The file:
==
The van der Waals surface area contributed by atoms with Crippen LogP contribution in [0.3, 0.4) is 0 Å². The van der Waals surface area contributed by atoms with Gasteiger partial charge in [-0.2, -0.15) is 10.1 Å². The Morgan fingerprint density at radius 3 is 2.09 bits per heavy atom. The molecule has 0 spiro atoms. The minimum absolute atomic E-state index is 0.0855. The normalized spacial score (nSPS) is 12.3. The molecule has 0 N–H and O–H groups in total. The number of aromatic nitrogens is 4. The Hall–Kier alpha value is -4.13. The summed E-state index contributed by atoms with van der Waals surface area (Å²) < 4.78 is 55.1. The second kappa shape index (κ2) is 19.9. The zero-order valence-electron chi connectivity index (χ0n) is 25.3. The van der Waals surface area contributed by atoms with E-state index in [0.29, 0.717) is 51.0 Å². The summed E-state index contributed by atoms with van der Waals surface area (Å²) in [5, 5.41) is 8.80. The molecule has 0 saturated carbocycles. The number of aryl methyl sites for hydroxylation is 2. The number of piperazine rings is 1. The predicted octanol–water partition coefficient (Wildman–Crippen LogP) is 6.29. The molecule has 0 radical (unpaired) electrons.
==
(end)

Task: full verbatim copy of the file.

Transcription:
The van der Waals surface area contributed by atoms with Crippen LogP contribution in [0.3, 0.4) is 0 Å². The van der Waals surface area contributed by atoms with Gasteiger partial charge in [-0.2, -0.15) is 10.1 Å². The Morgan fingerprint density at radius 3 is 2.09 bits per heavy atom. The molecule has 0 spiro atoms. The minimum absolute atomic E-state index is 0.0855. The normalized spacial score (nSPS) is 12.3. The molecule has 0 N–H and O–H groups in total. The number of aromatic nitrogens is 4. The Hall–Kier alpha value is -4.13. The summed E-state index contributed by atoms with van der Waals surface area (Å²) < 4.78 is 55.1. The second kappa shape index (κ2) is 19.9. The zero-order valence-electron chi connectivity index (χ0n) is 25.3. The van der Waals surface area contributed by atoms with E-state index in [0.29, 0.717) is 51.0 Å². The summed E-state index contributed by atoms with van der Waals surface area (Å²) in [5, 5.41) is 8.80. The molecule has 0 saturated carbocycles. The number of aryl methyl sites for hydroxylation is 2. The number of piperazine rings is 1. The predicted octanol–water partition coefficient (Wildman–Crippen LogP) is 6.29. The molecule has 0 radical (unpaired) electrons.